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Patient Health Questionnaire - 9 (PHQ-9) Depression Scale
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NeuroRehab Supplemental - Highly Recommended
Recommendations for Use: Indicated for studies requiring a measure for mood/anxiety.
Supplemental - Highly Recommended: Headache, Spinal Cord Injury (SCI)* and SCI-Pediatric* (ages 12 and older), and Stroke
*Recommendations for use: Indicated for studies requiring a screening measure for depression.
Supplemental: Epilepsy, Sport-Related Concussion (SRC) Subacute (after 72 hours to 3 months) and Persistent/Chronic (3 months and greater post concussion), and Traumatic Brain Injury (TBI).
Exploratory: Unruptured Cerebral Aneurysms and Subarachnoid Hemorrhage (SAH)
Short Description of Instrument
The PHQ-9 is a screening tool that is specific to depression. This 9-item measure asks participants whether and how often they have been bothered by depression related symptoms over the last two weeks.
Comments/Special Instructions
Sport-Related Concussion-Specific: Well validated, widely used screening instrument for depression symptoms. Although not a diagnostic instrument, at higher cut-off levels there is a high correlation with diagnostic interviews.
NeuroRehab-Specific: The validity of the PHQ-9 as a screen for major depressive disorder has been established in multiple neurological samples including stroke, TBI and SCI.
Age Range: 13 years and older
Scoring and Psychometric Properties
Scoring: 9 items are scored on a scale of 0 to 3, resulting in a total score of 0 to 27 for depression severity:
0 = not at all
1 = several days
2 = more than half the days
3 = nearly every day
Total Scores: (Kroenke, et al., 2001)
0-4 indicates minimal depression (no treatment action required)
5-9 indicates mild depression (watch and repeat PHQ-9 at follow-up)
10-14 indicates moderate depression (treatment plan and counseling recommended and/or pharmacotherapy)
15-19 indicates moderately severe depression (active treatment with pharmacotherapy and/or psychotherapy)
20-27 indicates severe depression (Immediate initiation of pharmacotherapy and, if severe impairment or poor response to therapy, expedited referral to a mental health specialist for psychotherapy and/or collaborative management)
Psychometric Properties: The PHQ-9 is a valid screening measure for major depressive disorder in people with SCI assessed during their initial inpatient rehabilitation. At a slightly higher cutoff than usual (greater than or equal to 11), the PHQ-9 has a sensitivity of 100% and a specificity of 84% and met stringent criteria for an adequate diagnostic test (Youden criterion). The PHQ-9 has also been found to be sensitive to change in the context of a clinical trial of antidepressant treatment as the "gold standard" Hamilton Depression Rating Scale and some other measures.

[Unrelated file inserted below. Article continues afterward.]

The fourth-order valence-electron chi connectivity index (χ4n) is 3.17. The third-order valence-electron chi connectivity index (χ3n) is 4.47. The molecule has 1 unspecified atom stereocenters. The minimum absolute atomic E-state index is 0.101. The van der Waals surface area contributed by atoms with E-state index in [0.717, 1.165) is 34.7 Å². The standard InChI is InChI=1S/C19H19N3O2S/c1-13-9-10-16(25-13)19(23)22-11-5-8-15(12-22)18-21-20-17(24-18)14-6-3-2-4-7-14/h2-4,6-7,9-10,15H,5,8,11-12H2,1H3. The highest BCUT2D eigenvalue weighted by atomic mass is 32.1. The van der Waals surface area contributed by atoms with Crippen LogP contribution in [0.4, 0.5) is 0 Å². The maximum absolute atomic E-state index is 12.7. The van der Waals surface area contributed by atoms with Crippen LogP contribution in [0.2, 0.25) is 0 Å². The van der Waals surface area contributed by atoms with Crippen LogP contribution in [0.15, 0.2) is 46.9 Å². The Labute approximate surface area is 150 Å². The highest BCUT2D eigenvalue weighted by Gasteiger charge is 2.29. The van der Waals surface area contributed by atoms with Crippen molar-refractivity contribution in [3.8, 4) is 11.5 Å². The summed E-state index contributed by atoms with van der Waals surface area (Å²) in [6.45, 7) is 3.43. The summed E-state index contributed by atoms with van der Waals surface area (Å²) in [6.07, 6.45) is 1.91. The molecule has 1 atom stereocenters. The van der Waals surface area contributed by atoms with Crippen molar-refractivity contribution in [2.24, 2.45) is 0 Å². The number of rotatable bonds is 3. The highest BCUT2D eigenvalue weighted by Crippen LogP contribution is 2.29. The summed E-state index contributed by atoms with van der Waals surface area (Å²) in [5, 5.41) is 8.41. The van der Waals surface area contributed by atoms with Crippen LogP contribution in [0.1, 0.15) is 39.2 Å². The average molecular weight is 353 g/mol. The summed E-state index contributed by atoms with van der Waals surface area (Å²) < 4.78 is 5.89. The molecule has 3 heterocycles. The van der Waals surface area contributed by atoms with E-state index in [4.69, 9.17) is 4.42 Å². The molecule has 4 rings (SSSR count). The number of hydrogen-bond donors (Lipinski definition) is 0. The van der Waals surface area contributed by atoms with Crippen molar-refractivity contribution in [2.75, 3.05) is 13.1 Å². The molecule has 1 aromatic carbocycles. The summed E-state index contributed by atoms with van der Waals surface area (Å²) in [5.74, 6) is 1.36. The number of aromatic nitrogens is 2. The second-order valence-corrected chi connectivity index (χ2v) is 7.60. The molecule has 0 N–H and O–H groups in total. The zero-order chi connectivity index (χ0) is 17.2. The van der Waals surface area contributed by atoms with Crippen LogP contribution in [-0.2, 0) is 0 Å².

Administration: 1 to 3 minutes; paper and pencil.
SCI-specific notes: This instrument has excellent internal consistency, as it showed promise as a tool with which to identify probable Major Depressive Disorder in people with SCI (Bombardier et al., 2004).
A shortened version of the PHQ-9 with just questions 1, 2 and 6 may be used to increase efficiency and reduce gender effects of the 9 item questionnaire (Graves and Bombardier, 2008).
Fann JR, Bombardier CH, Dikmen S, Esselman P, Warms CA, Pelzer E, Rau H, Temkin N. Validity of the Patient Health Questionnaire-9 in assessing depression following traumatic brain injury. J Head Trauma Rehabil. 2005;20(6):501-511.
Kroenke K, Spitzer RL, Williams JB. The PHQ-9: validity of a brief depression severity measure. J Gen Intern Med. 2001;16(9):606-613.
LÖwe B, Unützer J, Callahan CM, Perkins AJ, Kroenke K. Monitoring depression treatment outcomes with the patient health questionnaire-9. Med Care. 2004;42(12):1194-1201.
Maizels M, Smitherman TA, Penzien DB. A review of screening tools for psychiatric comorbidity in headache patients. Headache. 2006;46 Suppl 3:S98-S109.
Bombardier CH, Kalpakjian CZ, Graves DE, Dyer JR, Tate DG, Fann JR. Validity of the Patient Health Questionnaire-9 in assessing major depressive disorder during inpatient spinal cord injury rehabilitation. Arch Phys Med Rehabil. 2012;93(10):1838-1845.
Bombardier CH, Richards JS, Krause JS, Tulsky D, Tate DG. Symptoms of major depression in people with spinal cord injury: implications for screening. Arch Phys Med Rehabil. 2004;85(11):1749-1756.
Graves DE, Bombardier CH. Improving the efficiency of screening for major depression in people with spinal cord injury. J Spinal Cord Med. 2008;31(2):177-184.
deMan-van Ginkel JM, Gooskens F, Schepers VPM, Schuurmans MJ, Lindeman E, Hafsteindottir TB. Screening for Poststroke Depression Using the Patient Health Questionnaire. Nursing Research. 2012;61(5):333-341.
Turner A, Hambridge J, White J, Carter G, Clover K, Nelson L, Hackett M. Depression Screening in Stroke: A Comparison of Alternative Measures With the Structured Diagnostic Interview for the Diagnostic and Statistical Manual of Mental Disorders, Fourth Edition (Major Depressive Episode) as Criterion Standard. Stroke. 2012;43(4):1000-1005.  
Document last updated January 2022